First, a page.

At the end of the day I realized I am going to raise a biracial child the way I would raise any child, to be confident in who they are, where they came from, to always know they are loved, and to be able to be a strong person regardless of who wants to try and cut them down for whatever someone else deems worth criticizing.

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49 Eunice December 19, 2011 at 10:15 pm

Keep talking about race! I’m fascinated by all races and cultures, and like you said, the best way to learn about them is to talk to the people living it. And you’re right, not all mixed babies are cute. But I sure hope mine are!

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50 Kristine B December 20, 2011 at 11:03 am

If you talked about race, I honestly haven’t noticed it or maybe I just haven’t been following you long enough. And when I see a picture of you, I don’t think “Gee I wonder what race she is?” I think “She’s so pretty!”

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51 Jennifer December 20, 2011 at 4:50 pm

Thank you for writing this! I’m glad you talk about race because I may have a biracial child one day myself and I do, just as you said, like learning about what life was like growing up with a white mother and black father, or vice versa. So thanks for discussing the subject! It shouldn’t be taboo!

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52 Hana December 20, 2011 at 5:13 pm

Thanks for sharing Rachel! I think it is so important to talk about race because you’re right – you not only get to educate people, but show where your boundaries are before they get crossed. I love hearing about other people’s experiences being mixed, as I’m also black, white and Japanese. I’ve written a bit about it on my own blog (http://www.sticksnstonesblog.com/2011/09/i-am-mixed-hear-me-roar.html), but have you checked out Mixed Chicks Chat? It’s an awesome podcast where they talk about the mixed experience and how it’s different for…well everyone. Also, loved your half-black history month graphic :)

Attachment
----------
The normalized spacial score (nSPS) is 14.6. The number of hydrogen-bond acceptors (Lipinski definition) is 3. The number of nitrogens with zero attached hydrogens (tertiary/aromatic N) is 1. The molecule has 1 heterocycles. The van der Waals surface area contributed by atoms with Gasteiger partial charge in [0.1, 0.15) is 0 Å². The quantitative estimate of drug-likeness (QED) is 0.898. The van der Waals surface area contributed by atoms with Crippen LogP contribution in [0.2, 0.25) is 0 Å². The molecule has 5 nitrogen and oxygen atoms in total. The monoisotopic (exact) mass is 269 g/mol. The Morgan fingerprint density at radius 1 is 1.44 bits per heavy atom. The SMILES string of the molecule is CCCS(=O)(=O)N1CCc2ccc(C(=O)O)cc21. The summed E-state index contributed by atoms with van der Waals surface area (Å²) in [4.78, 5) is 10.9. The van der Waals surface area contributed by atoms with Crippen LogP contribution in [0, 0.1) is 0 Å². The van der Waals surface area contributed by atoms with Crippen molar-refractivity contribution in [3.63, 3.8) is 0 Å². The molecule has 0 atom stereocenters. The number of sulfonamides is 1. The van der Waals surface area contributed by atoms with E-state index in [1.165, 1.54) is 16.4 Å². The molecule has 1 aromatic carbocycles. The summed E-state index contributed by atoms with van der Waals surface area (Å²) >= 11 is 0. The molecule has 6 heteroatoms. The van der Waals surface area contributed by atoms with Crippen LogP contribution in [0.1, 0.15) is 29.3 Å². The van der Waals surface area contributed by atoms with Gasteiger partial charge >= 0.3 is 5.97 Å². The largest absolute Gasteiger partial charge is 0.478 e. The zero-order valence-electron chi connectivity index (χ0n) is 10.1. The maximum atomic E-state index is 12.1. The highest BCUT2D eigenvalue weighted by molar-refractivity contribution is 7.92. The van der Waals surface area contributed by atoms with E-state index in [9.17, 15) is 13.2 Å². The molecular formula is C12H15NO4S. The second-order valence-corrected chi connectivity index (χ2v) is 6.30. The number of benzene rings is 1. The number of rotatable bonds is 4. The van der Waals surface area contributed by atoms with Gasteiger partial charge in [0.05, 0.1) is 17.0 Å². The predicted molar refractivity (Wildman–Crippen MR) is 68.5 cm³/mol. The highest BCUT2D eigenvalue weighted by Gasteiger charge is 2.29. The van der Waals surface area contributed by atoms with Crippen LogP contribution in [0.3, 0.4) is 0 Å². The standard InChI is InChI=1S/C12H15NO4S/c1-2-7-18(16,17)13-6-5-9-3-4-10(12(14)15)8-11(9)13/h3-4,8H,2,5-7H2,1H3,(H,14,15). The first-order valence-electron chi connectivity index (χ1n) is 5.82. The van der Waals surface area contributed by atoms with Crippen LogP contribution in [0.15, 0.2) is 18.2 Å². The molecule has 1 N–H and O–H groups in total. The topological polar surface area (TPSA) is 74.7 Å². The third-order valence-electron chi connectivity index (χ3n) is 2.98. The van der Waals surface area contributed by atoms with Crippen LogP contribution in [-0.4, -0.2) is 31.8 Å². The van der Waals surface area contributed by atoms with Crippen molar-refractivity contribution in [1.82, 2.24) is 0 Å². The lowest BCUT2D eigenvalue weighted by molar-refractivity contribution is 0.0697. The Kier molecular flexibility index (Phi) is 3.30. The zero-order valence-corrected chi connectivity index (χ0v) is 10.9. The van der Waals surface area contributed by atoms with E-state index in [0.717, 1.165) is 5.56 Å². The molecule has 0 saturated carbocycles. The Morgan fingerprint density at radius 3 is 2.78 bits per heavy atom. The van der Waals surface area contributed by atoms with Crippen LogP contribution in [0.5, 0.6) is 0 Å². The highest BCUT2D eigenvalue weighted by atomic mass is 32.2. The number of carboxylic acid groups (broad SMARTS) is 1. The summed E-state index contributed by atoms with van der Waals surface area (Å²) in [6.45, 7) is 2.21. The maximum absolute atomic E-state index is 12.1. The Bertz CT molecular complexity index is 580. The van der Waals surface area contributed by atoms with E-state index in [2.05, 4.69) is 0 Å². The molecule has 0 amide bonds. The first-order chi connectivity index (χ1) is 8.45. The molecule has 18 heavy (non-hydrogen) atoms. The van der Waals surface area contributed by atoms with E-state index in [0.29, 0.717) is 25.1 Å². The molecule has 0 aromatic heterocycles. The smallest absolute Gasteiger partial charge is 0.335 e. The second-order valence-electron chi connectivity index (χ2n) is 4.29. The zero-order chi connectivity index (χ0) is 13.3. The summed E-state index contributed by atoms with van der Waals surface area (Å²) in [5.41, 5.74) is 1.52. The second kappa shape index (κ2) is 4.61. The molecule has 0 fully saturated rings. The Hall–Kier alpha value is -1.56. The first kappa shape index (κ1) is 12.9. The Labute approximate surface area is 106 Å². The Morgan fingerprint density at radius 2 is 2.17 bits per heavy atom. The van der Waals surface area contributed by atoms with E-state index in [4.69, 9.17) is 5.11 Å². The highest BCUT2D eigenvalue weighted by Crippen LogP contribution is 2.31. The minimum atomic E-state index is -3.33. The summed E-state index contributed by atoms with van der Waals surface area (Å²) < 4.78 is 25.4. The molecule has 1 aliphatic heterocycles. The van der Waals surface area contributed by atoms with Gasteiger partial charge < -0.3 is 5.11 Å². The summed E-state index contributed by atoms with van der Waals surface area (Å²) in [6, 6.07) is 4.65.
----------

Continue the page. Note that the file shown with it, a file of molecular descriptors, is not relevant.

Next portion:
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53 Rachel December 20, 2011 at 5:28 pm

I had’t heard of Mixed Chicks Chat, so thanks for sharing! And heading to check out your blog post now…just from the URL, I’m already excited!!

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54 Hana December 22, 2011 at 5:28 pm

Sweet! Hope you enjoy it :)

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55 [SMASH] December 20, 2011 at 8:55 pm

Kudos on this post, Rachel. I love that you talk about it openly and I’m sure it helps those who are bi-racial and those of us who aren’t. Will have to come back again soon just to read all the comments everyone wrote!

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56 Kavi December 21, 2011 at 12:06 am

Rachel, thanks for sharing this. Open dialogue is a great thing! The comedian Russell Peters has a great bit about race, in which he says that it’s all a moot point because at the rate we’re mixing, the entire human population will soon be beige ;)

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57 Nicole @ Giraffelegs December 21, 2011 at 1:35 pm

This is one of my favorite posts ever. You are spot on. I love telling people why my last name is Gomez, bc frankly I am sick and tired of hearing “you are too white to me mexican” “why do you have blue eyes” “blonde hair?”

First of all Mexico is ONE Hispanic country out of several, so are you sure I am from Mexico?
Second of all HAVE YOU EVER BEEN TO EUROPE?! A lot of women is Spain are fair skinned.

Bite me bitches.

xxxxxx

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58 Kionda January 1, 2012 at 5:04 pm

I feel your pain. With me being mixed race as well I get it from both sides. Surprisingly more from the black side. Well maybe not so surprising. There’s been a color war between us for quite a while now. I’m light skinned so therefore I’m confused. Pish Posh!

Talking about does educate the ignorant. Go ‘head and do what you do. For those that do not understand or disapprove they are just closed to the knowledge. Keep moving forward.

Happy New Year! Looking forward to new posts from you. :)